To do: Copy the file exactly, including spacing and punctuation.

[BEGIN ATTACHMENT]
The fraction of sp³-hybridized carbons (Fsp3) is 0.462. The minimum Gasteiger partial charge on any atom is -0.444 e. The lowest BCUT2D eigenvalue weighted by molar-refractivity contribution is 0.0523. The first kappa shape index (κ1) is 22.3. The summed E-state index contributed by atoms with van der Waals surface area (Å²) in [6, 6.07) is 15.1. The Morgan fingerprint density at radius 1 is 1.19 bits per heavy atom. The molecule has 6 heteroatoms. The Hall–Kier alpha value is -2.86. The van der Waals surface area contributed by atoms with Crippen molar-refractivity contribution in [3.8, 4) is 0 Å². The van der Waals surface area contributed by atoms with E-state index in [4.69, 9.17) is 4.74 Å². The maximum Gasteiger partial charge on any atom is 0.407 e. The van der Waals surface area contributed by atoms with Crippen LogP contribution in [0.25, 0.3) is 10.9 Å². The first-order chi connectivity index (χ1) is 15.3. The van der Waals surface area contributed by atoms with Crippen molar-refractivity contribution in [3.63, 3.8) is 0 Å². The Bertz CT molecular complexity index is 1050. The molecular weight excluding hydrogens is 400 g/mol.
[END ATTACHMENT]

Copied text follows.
The fraction of sp³-hybridized carbons (Fsp3) is 0.462. The minimum Gasteiger partial charge on any atom is -0.444 e. The lowest BCUT2D eigenvalue weighted by molar-refractivity contribution is 0.0523. The first kappa shape index (κ1) is 22.3. The summed E-state index contributed by atoms with van der Waals surface area (Å²) in [6, 6.07) is 15.1. The Morgan fingerprint density at radius 1 is 1.19 bits per heavy atom. The molecule has 6 heteroatoms. The Hall–Kier alpha value is -2.86. The van der Waals surface area contributed by atoms with Crippen molar-refractivity contribution in [3.8, 4) is 0 Å². The van der Waals surface area contributed by atoms with E-state index in [4.69, 9.17) is 4.74 Å². The maximum Gasteiger partial charge on any atom is 0.407 e. The van der Waals surface area contributed by atoms with Crippen LogP contribution in [0.25, 0.3) is 10.9 Å². The first-order chi connectivity index (χ1) is 15.3. The van der Waals surface area contributed by atoms with Crippen molar-refractivity contribution in [3.63, 3.8) is 0 Å². The Bertz CT molecular complexity index is 1050. The molecular weight excluding hydrogens is 400 g/mol.